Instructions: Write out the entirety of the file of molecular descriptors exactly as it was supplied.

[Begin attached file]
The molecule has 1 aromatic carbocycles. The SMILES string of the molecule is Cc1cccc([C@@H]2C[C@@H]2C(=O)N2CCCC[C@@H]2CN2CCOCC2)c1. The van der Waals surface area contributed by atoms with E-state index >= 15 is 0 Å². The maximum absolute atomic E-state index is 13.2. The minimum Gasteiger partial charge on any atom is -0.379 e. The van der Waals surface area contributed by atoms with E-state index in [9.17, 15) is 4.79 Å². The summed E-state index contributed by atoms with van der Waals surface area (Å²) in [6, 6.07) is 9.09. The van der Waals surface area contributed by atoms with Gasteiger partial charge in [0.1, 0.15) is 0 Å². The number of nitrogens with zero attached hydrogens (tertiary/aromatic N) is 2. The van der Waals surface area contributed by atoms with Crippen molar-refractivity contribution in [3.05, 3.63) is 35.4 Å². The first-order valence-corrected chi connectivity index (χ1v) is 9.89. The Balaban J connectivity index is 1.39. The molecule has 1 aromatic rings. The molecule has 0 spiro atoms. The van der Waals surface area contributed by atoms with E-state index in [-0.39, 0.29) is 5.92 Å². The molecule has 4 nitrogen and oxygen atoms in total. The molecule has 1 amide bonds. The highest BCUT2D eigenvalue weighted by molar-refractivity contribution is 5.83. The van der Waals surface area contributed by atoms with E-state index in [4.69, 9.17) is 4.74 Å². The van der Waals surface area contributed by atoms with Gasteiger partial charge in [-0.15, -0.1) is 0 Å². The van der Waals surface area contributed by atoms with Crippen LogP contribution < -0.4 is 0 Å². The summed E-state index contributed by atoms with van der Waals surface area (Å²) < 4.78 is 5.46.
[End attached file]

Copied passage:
The molecule has 1 aromatic carbocycles. The SMILES string of the molecule is Cc1cccc([C@@H]2C[C@@H]2C(=O)N2CCCC[C@@H]2CN2CCOCC2)c1. The van der Waals surface area contributed by atoms with E-state index >= 15 is 0 Å². The maximum absolute atomic E-state index is 13.2. The minimum Gasteiger partial charge on any atom is -0.379 e. The van der Waals surface area contributed by atoms with E-state index in [9.17, 15) is 4.79 Å². The summed E-state index contributed by atoms with van der Waals surface area (Å²) in [6, 6.07) is 9.09. The van der Waals surface area contributed by atoms with Gasteiger partial charge in [0.1, 0.15) is 0 Å². The number of nitrogens with zero attached hydrogens (tertiary/aromatic N) is 2. The van der Waals surface area contributed by atoms with Crippen molar-refractivity contribution in [3.05, 3.63) is 35.4 Å². The first-order valence-corrected chi connectivity index (χ1v) is 9.89. The Balaban J connectivity index is 1.39. The molecule has 1 aromatic rings. The molecule has 0 spiro atoms. The van der Waals surface area contributed by atoms with E-state index in [-0.39, 0.29) is 5.92 Å². The molecule has 4 nitrogen and oxygen atoms in total. The molecule has 1 amide bonds. The highest BCUT2D eigenvalue weighted by molar-refractivity contribution is 5.83. The van der Waals surface area contributed by atoms with E-state index in [4.69, 9.17) is 4.74 Å². The van der Waals surface area contributed by atoms with Gasteiger partial charge in [-0.15, -0.1) is 0 Å². The van der Waals surface area contributed by atoms with Crippen LogP contribution < -0.4 is 0 Å². The summed E-state index contributed by atoms with van der Waals surface area (Å²) < 4.78 is 5.46.